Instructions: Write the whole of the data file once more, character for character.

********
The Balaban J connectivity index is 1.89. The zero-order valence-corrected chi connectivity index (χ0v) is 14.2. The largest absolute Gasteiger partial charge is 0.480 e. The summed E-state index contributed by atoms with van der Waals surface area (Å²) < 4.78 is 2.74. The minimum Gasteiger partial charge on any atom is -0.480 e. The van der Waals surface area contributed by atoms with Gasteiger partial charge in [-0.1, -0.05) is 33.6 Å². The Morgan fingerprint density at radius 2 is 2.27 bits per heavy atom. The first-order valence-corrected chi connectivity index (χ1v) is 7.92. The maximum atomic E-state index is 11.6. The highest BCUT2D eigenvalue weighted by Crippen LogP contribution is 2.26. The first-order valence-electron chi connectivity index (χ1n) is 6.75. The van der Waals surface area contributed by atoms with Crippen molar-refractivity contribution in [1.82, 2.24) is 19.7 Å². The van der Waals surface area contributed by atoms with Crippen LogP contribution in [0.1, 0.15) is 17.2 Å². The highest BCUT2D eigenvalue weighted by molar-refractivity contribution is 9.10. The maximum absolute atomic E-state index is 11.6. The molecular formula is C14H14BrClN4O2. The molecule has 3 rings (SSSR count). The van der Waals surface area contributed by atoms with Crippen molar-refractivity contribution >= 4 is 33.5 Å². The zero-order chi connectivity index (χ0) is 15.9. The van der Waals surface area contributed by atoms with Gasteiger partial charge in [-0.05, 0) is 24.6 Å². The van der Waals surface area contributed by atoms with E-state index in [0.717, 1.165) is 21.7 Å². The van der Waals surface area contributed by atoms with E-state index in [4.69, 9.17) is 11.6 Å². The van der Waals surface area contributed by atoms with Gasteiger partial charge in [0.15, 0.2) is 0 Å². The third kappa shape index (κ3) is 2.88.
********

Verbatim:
The Balaban J connectivity index is 1.89. The zero-order valence-corrected chi connectivity index (χ0v) is 14.2. The largest absolute Gasteiger partial charge is 0.480 e. The summed E-state index contributed by atoms with van der Waals surface area (Å²) < 4.78 is 2.74. The minimum Gasteiger partial charge on any atom is -0.480 e. The van der Waals surface area contributed by atoms with Gasteiger partial charge in [-0.1, -0.05) is 33.6 Å². The Morgan fingerprint density at radius 2 is 2.27 bits per heavy atom. The first-order valence-corrected chi connectivity index (χ1v) is 7.92. The maximum atomic E-state index is 11.6. The highest BCUT2D eigenvalue weighted by Crippen LogP contribution is 2.26. The first-order valence-electron chi connectivity index (χ1n) is 6.75. The van der Waals surface area contributed by atoms with Crippen molar-refractivity contribution in [1.82, 2.24) is 19.7 Å². The van der Waals surface area contributed by atoms with Crippen LogP contribution in [0.1, 0.15) is 17.2 Å². The highest BCUT2D eigenvalue weighted by molar-refractivity contribution is 9.10. The maximum absolute atomic E-state index is 11.6. The molecular formula is C14H14BrClN4O2. The molecule has 3 rings (SSSR count). The van der Waals surface area contributed by atoms with Crippen molar-refractivity contribution >= 4 is 33.5 Å². The zero-order chi connectivity index (χ0) is 15.9. The van der Waals surface area contributed by atoms with Gasteiger partial charge in [-0.05, 0) is 24.6 Å². The van der Waals surface area contributed by atoms with E-state index in [0.717, 1.165) is 21.7 Å². The van der Waals surface area contributed by atoms with E-state index in [4.69, 9.17) is 11.6 Å². The van der Waals surface area contributed by atoms with Gasteiger partial charge in [0.15, 0.2) is 0 Å². The third kappa shape index (κ3) is 2.88.